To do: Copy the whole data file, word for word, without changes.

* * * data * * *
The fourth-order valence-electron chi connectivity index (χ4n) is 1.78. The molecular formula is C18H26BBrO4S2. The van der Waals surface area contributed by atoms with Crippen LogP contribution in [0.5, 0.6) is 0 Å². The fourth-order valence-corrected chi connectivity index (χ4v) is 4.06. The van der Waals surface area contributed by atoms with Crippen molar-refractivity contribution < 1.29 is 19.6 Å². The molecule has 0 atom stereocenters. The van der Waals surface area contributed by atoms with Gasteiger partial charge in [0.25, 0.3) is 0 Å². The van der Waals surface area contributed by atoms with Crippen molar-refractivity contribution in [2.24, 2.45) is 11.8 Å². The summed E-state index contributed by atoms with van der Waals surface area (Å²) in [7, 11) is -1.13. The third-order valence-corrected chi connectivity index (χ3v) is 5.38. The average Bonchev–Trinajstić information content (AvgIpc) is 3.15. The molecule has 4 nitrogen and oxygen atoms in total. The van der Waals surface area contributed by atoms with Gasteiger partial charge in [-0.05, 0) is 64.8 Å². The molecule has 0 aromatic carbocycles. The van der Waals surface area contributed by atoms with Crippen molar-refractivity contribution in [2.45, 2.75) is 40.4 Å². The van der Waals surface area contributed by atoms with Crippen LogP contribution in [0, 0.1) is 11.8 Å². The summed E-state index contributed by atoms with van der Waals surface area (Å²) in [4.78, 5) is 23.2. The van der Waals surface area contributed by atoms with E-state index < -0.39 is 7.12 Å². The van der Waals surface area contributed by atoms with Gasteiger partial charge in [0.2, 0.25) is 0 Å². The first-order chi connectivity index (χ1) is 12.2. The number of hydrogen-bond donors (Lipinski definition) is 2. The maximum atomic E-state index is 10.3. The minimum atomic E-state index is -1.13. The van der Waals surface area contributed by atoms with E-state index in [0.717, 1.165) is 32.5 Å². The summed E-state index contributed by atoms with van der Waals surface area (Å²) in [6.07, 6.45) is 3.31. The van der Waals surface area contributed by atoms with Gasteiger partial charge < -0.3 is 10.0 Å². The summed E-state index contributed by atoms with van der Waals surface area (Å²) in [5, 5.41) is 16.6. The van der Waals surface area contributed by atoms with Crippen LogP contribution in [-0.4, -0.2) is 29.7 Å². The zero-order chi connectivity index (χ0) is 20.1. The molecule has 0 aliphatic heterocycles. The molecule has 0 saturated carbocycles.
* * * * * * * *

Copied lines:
The fourth-order valence-electron chi connectivity index (χ4n) is 1.78. The molecular formula is C18H26BBrO4S2. The van der Waals surface area contributed by atoms with Crippen LogP contribution in [0.5, 0.6) is 0 Å². The fourth-order valence-corrected chi connectivity index (χ4v) is 4.06. The van der Waals surface area contributed by atoms with Crippen molar-refractivity contribution < 1.29 is 19.6 Å². The molecule has 0 atom stereocenters. The van der Waals surface area contributed by atoms with Gasteiger partial charge in [0.25, 0.3) is 0 Å². The van der Waals surface area contributed by atoms with Crippen molar-refractivity contribution in [2.24, 2.45) is 11.8 Å². The summed E-state index contributed by atoms with van der Waals surface area (Å²) in [7, 11) is -1.13. The third-order valence-corrected chi connectivity index (χ3v) is 5.38. The average Bonchev–Trinajstić information content (AvgIpc) is 3.15. The molecule has 4 nitrogen and oxygen atoms in total. The van der Waals surface area contributed by atoms with Gasteiger partial charge in [-0.05, 0) is 64.8 Å². The molecule has 0 aromatic carbocycles. The van der Waals surface area contributed by atoms with Crippen molar-refractivity contribution in [2.45, 2.75) is 40.4 Å². The van der Waals surface area contributed by atoms with Crippen LogP contribution in [0, 0.1) is 11.8 Å². The summed E-state index contributed by atoms with van der Waals surface area (Å²) in [4.78, 5) is 23.2. The van der Waals surface area contributed by atoms with E-state index < -0.39 is 7.12 Å². The van der Waals surface area contributed by atoms with Gasteiger partial charge in [0.2, 0.25) is 0 Å². The first-order chi connectivity index (χ1) is 12.2. The number of hydrogen-bond donors (Lipinski definition) is 2. The maximum atomic E-state index is 10.3. The minimum atomic E-state index is -1.13. The van der Waals surface area contributed by atoms with E-state index in [0.717, 1.165) is 32.5 Å². The summed E-state index contributed by atoms with van der Waals surface area (Å²) in [6.07, 6.45) is 3.31. The van der Waals surface area contributed by atoms with Gasteiger partial charge < -0.3 is 10.0 Å². The summed E-state index contributed by atoms with van der Waals surface area (Å²) in [5, 5.41) is 16.6. The van der Waals surface area contributed by atoms with Crippen LogP contribution in [-0.4, -0.2) is 29.7 Å². The zero-order chi connectivity index (χ0) is 20.1. The molecule has 0 aliphatic heterocycles. The molecule has 0 saturated carbocycles.